Capt. Michael Michaelis, APA’s safety director, “conveyed our pilots’ serious concerns about the issues raised by the Lion Air 737 Max 8 accident” in Indonesia. “The subsequent discussion covered a wide range of topics related to the design of the 737 MAX, including the software that triggers the maneuvering characteristics augmentation system.”

The New York Times reported three U.S. pilots also told the FAA in November, in required incident reports, about problems with the 737 Max 8’s computerized systems. They switched out of autopilot during ascent to overcome them. One said neither Boeing nor his airline gave him enough training on the new system—countering Boeing’s claim that pilots didn’t need much time on it.


CONTRIBUTOR

Mark Gruenberg
Mark Gruenberg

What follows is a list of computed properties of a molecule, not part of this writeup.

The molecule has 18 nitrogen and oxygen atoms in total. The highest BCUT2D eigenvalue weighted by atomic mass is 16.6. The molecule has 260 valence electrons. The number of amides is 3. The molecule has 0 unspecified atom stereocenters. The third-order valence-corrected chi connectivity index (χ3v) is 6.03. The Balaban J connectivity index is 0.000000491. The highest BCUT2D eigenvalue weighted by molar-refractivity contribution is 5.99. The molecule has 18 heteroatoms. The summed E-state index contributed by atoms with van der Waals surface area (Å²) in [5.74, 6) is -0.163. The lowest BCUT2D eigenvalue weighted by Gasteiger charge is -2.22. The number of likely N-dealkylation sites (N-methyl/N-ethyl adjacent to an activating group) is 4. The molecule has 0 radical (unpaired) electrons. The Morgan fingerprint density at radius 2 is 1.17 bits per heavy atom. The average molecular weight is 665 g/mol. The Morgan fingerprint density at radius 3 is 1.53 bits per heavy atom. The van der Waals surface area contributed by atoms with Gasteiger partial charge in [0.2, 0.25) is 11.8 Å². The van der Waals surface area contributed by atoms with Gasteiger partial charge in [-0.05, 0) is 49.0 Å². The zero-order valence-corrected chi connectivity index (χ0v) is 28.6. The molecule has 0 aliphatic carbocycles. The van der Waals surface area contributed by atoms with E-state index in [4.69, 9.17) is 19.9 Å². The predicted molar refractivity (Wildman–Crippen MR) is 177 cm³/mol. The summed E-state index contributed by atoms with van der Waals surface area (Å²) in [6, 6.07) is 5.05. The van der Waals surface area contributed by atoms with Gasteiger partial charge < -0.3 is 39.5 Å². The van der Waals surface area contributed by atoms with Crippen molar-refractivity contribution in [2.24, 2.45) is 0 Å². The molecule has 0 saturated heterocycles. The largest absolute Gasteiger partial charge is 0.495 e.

Mark Gruenberg is head of the Washington, D.C., bureau of People's World. He is also the editor of Press Associates Inc. (PAI), a union news service in Washington, D.C. that he has headed since 1999. Previously, he worked as Washington correspondent for the Ottaway News Service, as Port Jervis bureau chief for the Middletown, NY Times Herald Record, and as a researcher and writer for Congressional Quarterly. Mark obtained his BA in public policy from the University of Chicago and worked as the University of Chicago correspondent for the Chicago Daily News.